Video consumption will be almost evenly split between linear and on-demand viewing by 2020, Ericsson predicts in a new study based on roughly 20,000 online interviews held in more than a dozen countries.
Another major trend is the ongoing migration of video viewing on mobile screens, with 50% of linear and VOD viewing expected to be on tablets, laptops and smartphones, with viewing on standalone DVRs anticipated to plummet in the coming years.
Despite the fragmentation of device viewing, time spent watching TV has reached a historic high of 30 hours per week, as the average of VOD services per user has climbed from 1.6 in 2010 to 3.8 in 2017, Ericsson ConsumerLab found.
Although the virtual reality market isn’t moving as rapidly as some had hoped, represented last week by Nokia’s decision to halt development on its Ozo VR cameras, Ericsson’s study sees one in three consumers becoming VR users by 2020.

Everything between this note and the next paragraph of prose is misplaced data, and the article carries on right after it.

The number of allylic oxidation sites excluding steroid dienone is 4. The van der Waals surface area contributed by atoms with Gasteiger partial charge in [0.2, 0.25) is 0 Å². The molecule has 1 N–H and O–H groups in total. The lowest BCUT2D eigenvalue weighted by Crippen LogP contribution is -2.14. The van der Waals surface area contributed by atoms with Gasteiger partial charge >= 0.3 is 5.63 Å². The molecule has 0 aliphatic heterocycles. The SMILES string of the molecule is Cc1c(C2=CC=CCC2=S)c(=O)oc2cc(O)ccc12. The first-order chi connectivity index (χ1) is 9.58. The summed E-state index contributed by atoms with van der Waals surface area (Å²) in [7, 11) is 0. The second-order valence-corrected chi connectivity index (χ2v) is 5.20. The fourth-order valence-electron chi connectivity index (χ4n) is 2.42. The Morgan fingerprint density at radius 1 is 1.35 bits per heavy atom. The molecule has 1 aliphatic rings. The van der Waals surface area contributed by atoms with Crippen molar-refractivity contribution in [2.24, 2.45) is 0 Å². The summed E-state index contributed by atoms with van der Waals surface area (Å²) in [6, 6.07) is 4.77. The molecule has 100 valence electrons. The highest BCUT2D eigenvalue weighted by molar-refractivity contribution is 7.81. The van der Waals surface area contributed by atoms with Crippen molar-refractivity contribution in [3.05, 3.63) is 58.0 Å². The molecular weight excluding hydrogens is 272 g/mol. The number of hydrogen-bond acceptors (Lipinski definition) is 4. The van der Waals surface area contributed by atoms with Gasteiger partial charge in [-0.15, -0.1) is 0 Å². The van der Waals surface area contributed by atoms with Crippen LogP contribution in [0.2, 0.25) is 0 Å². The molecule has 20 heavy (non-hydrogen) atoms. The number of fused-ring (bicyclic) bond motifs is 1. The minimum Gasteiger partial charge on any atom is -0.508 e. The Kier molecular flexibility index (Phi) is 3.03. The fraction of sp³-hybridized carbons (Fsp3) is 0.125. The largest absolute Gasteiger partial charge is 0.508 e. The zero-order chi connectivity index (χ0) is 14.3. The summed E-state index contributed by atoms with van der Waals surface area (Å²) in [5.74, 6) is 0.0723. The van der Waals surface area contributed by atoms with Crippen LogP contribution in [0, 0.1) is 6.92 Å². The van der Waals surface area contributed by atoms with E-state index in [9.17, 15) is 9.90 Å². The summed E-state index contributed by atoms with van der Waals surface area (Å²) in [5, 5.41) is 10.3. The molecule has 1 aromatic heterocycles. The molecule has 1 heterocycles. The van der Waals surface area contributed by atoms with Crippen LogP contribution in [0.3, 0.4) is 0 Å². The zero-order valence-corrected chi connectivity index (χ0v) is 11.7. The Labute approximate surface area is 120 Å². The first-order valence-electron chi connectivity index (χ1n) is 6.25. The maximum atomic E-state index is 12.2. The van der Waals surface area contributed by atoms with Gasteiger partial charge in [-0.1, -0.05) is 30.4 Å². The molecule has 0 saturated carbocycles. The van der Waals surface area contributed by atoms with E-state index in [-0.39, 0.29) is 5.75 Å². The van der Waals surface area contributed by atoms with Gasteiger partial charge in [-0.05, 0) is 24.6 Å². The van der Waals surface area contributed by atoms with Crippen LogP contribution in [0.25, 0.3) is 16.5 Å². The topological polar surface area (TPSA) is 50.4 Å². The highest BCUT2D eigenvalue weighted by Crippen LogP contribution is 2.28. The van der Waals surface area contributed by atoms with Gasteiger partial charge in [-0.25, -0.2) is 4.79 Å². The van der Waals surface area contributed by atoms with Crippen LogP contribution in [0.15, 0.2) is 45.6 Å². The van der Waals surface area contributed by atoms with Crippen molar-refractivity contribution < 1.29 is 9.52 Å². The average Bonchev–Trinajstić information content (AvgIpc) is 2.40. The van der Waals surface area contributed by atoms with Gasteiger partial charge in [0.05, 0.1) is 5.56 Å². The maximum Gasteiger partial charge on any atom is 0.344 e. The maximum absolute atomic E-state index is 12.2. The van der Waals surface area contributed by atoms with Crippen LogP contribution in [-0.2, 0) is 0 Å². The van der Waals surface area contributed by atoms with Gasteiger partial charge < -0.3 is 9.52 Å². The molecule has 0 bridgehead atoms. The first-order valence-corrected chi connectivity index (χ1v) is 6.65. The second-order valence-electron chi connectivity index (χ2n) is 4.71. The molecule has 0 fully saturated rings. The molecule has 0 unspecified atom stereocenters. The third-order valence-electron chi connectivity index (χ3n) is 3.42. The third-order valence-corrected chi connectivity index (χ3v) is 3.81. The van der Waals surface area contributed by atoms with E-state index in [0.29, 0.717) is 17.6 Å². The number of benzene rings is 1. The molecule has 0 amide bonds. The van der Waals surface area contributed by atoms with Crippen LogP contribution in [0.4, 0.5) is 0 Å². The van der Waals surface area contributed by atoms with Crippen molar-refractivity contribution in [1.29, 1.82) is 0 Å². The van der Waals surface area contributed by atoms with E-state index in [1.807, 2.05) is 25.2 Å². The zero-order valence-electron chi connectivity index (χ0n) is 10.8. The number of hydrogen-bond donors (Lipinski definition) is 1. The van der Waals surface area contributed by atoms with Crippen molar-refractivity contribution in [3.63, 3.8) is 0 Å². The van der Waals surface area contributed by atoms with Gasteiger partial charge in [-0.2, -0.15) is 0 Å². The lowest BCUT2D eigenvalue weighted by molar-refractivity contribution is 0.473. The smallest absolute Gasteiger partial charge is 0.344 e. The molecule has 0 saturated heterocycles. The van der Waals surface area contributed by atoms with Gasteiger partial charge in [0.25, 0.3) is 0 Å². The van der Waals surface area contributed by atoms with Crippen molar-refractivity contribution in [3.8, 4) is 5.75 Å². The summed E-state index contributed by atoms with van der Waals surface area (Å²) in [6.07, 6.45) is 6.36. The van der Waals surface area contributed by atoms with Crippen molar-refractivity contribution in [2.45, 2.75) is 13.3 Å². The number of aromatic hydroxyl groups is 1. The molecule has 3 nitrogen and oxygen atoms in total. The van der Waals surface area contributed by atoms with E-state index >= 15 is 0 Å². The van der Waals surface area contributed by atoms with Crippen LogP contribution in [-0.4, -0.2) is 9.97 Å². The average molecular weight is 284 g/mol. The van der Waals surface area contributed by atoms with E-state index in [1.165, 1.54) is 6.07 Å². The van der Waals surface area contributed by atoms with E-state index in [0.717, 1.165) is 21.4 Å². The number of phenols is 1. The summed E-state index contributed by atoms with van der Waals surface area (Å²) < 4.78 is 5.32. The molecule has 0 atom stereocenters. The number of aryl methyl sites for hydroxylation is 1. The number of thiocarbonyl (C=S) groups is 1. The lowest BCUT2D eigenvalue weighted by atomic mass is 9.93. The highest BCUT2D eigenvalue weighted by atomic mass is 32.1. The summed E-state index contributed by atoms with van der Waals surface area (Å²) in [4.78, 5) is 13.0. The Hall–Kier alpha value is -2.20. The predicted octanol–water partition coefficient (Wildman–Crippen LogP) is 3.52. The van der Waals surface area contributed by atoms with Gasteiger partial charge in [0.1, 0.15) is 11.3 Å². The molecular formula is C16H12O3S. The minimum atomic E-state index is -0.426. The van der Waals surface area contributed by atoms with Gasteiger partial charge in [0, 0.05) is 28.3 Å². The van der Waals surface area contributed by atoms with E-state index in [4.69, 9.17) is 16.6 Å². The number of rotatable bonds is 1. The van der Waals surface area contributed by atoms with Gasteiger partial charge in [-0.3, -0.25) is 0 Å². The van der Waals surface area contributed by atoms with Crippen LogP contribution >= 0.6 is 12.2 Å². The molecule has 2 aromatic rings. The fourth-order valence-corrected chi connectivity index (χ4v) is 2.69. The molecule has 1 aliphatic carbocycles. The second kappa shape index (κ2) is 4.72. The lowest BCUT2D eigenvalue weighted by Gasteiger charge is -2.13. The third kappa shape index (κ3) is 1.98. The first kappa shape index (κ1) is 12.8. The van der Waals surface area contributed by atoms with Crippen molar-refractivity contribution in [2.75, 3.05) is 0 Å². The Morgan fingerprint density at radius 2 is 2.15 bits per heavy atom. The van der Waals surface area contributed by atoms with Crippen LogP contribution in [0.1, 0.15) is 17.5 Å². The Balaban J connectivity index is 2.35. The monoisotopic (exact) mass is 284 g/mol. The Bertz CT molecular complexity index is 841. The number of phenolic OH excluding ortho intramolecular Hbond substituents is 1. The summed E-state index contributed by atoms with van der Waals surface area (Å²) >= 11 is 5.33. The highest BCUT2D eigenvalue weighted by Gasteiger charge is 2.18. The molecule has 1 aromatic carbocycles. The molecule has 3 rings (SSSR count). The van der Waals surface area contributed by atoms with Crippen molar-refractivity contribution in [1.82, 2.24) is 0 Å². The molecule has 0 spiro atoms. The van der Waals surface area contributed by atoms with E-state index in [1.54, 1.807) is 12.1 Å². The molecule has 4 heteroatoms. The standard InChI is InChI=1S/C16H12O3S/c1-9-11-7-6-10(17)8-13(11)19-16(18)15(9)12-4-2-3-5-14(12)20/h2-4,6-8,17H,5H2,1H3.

Ericsson’s study also identifies six different TV user groups, based on TV and video-viewing habits. The TV Couch Traditionalists group (those aged 50-69) remains TV screen-centric, while another group of Screen Shifters tends to spread device viewing around.
The study also shined a light on how consumers expect their habits to change in the next five years. Some 30% said they expect to watch TV in a VR environment, 29% believe they’ll talk to devices like remotes rather than using buttons and 27% said they expect to get their news from social media outlets.
Video consumption will be almost evenly split between linear and on-demand viewing by 2020, Ericsson predicts in a new study based on roughly 20,000 online interviews held in more than a dozen countries.Subscribe for full article
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